Monday, April 12, 2010

Is something afoot at Reuters Middle East Bureau?

Our apologies for the dearth of posts over the last few days but frankly, the Reuters Middle East Bureau has been very quiet over the same period.  Whereas the Reuters websites normally average at least 1-2 stories per day on the Middle East conflict -- nearly all anti-Israel/pro-Palestinian in their content and tenor -- Reuters 70+ correspondents and editors in the region appear to be largely on vacation.  Of course, with the Passover and Easter holidays over the last couple of weeks, that is a distinct possibility.  Still, the quiescence is curious.

Even more curious perhaps, is a subtle shift in Reuters rhetoric embedded in one of the few stories about the conflict to appear on its website:
Netanyahu's decision last week to cancel a planned trip to Washington comes at a time when bilateral ties are strained between Israel and the United States over matters such as Israeli construction in Jerusalem and the disputed West Bank.
A quick search on the Reuters website yields only one previous reference to the disputed West Bank.  By contrast, there are 6,100 references to the "occupied West Bank".  For those unfamiliar with the history of the conflict and UNSC resolution 242 which signaled the end of the 1967 war between Israel and the Arab states, the territory sandwiched between Israel and Jordan -- known to Israelis as Judea and Samaria but renamed the "West Bank" by Jordan following its conquest in the earlier 1948 war -- constitutes the last remaining unallocated parcel of Mandatory Palestine.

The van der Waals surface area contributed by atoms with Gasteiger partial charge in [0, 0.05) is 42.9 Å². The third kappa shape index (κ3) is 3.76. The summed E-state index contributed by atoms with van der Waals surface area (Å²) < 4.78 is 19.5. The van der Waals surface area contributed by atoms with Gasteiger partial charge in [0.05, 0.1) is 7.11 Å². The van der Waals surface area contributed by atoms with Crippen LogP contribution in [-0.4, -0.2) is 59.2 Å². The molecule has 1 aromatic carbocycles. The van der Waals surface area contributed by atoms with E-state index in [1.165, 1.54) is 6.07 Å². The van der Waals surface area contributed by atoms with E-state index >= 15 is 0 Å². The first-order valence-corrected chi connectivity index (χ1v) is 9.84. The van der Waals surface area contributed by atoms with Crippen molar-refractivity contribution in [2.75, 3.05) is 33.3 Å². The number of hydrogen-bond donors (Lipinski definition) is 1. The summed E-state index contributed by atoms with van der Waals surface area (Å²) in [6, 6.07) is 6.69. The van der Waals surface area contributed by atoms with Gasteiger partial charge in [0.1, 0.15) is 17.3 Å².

Both Israel and the Palestinian Arabs claim the land but as it has not been recognized in the modern era as sovereign to either Jew or Arab, it is most accurately described as "disputed" rather than "occupied".  As noted above however, Reuters Middle East Bureau consistently refers to the territory as the "occupied West Bank", thus prejudging the outcome of negotiations between the belligerent parties.

The Reuters story we cite which describes the territory as "disputed" comes out of the agency's Washington Bureau; that may explain the anomalous handling.

1 comment:

  1. It is worth noting that the land was disputed between Israel and Jordan for 45 years until Jordan ceded it to Israel, at which point it suddenly became disputed between Israel and the PLO under the doctrine that "Arab land cannot be bought or sold." It is also worth noting that the PLO's founding charter explicitly renounced any claim to the land because it was Jordanian.

    The media's bias on this issue, to the point of inaccuracy and dereliction of the reporter's duty to inform the public, is evident in the paucity of reports mentioning these facts compared to the number of reports quoting someone calling it "occupied territory".